Be Skeptical of 'Market-Speak'

A pitch's "market-speak" often masks the product's true value.

March 31, 2003

1 Min Read
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Maybe I've sat through one too many vendor meetings. After a 30-minute monologue, complete with PowerPoint slides showing how this widget mimics the behavior of some unrelated system and the benefits thus derived, the presenter takes a breath and asks: "Any questions?" Invariably my response is, "In English, what is this thing's function?"

Case in point: a recent meeting with TippingPoint Technologies regarding its UnityOne, a network intrusion-prevention device that detects and optionally blocks attacks passing through it. During the briefing, CEO John McHale said the device patches system vulnerabilities. "Patches systems?" I asked. "You mean it installs software on servers?"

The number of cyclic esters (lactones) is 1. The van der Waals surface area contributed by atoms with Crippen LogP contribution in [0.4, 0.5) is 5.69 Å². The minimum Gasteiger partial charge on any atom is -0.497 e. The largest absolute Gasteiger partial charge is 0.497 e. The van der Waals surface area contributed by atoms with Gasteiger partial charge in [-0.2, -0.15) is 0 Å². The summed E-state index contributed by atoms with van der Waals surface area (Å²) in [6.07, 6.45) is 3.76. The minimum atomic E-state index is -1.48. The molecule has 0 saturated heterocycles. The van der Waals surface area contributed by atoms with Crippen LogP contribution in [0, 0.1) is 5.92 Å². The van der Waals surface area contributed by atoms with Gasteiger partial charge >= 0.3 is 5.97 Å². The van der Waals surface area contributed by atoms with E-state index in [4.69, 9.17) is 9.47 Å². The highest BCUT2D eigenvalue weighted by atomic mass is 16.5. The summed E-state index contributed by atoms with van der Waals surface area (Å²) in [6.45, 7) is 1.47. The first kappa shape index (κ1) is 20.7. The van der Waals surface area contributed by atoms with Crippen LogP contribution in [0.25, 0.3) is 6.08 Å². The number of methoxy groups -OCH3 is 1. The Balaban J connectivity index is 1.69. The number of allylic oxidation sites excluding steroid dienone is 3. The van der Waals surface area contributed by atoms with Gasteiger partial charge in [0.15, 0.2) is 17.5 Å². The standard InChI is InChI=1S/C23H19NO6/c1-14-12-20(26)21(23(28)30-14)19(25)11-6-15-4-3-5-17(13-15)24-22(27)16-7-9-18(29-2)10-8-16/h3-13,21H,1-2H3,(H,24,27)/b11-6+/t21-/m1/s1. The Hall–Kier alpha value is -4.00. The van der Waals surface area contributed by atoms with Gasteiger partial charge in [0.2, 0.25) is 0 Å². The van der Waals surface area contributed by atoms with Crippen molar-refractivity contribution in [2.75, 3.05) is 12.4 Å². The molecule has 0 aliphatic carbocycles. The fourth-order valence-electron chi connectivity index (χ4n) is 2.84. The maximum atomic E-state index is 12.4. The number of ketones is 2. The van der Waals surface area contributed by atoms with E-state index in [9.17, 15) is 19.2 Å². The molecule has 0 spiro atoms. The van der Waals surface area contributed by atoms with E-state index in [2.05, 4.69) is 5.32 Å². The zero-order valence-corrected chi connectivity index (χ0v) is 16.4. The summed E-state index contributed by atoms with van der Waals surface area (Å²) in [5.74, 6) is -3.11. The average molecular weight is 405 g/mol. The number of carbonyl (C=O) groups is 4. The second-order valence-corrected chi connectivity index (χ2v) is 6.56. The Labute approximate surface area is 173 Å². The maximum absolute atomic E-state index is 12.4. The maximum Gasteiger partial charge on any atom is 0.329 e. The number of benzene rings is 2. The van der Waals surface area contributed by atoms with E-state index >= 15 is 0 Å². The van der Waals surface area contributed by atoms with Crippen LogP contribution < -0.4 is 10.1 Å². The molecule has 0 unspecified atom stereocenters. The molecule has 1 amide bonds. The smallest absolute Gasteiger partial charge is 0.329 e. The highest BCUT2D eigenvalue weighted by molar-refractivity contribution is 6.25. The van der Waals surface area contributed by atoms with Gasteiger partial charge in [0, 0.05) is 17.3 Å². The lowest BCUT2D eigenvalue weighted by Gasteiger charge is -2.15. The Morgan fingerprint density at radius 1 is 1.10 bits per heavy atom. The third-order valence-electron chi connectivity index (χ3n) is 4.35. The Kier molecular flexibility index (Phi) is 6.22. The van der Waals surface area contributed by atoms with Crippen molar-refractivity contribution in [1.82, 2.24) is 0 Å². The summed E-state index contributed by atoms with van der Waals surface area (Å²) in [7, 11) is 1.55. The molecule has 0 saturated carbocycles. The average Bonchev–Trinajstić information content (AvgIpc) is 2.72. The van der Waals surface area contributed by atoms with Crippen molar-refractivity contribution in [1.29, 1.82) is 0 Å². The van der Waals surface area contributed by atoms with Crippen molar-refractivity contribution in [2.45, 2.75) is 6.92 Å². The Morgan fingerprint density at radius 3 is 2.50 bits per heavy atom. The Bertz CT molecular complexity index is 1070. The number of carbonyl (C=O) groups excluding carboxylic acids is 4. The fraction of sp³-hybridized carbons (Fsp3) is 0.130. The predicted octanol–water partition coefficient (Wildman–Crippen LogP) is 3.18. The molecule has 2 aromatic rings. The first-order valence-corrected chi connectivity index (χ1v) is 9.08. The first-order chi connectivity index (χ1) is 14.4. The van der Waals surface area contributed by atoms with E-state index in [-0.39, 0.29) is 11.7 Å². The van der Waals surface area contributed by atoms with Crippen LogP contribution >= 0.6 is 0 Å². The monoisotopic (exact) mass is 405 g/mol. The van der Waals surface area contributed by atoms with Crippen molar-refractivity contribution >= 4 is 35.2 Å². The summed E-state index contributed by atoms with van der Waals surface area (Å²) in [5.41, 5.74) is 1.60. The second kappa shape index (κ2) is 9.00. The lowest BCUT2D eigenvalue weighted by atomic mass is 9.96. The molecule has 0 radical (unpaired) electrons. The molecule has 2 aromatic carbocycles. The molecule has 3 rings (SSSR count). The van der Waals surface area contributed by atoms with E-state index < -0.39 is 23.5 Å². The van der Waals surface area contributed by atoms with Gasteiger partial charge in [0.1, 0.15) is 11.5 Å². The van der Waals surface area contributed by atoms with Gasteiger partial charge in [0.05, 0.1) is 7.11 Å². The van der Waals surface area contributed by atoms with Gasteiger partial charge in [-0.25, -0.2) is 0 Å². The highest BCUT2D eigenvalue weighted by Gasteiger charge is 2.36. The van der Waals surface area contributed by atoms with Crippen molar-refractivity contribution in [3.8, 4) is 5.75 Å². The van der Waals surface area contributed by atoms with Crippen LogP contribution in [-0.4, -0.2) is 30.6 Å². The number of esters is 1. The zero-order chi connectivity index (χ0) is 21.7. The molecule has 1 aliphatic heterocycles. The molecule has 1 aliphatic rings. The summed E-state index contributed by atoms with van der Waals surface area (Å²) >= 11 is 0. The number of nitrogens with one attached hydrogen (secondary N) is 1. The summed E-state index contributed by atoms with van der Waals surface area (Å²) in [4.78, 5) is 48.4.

"Well, no," McHale replied. "It blocks the vulnerability."

"That isn't patching," I countered.

McHale also said UnityOne blocks all attacks. I clarified that UnityOne blocks only the attacks that pass through it. "No, no," he said. "It blocks all attacks. It sees all traffic.""Really? How can it see traffic that doesn't pass through it?" I asked. We debated this point until McHale conceded that UnityOne can block only the attacks that the device sees, but that all traffic passes over the backbone, so UnityOne can see all traffic.

A pitch's "market-speak" often masks the product's true value. Listen closely and question anything that sounds too perfect.

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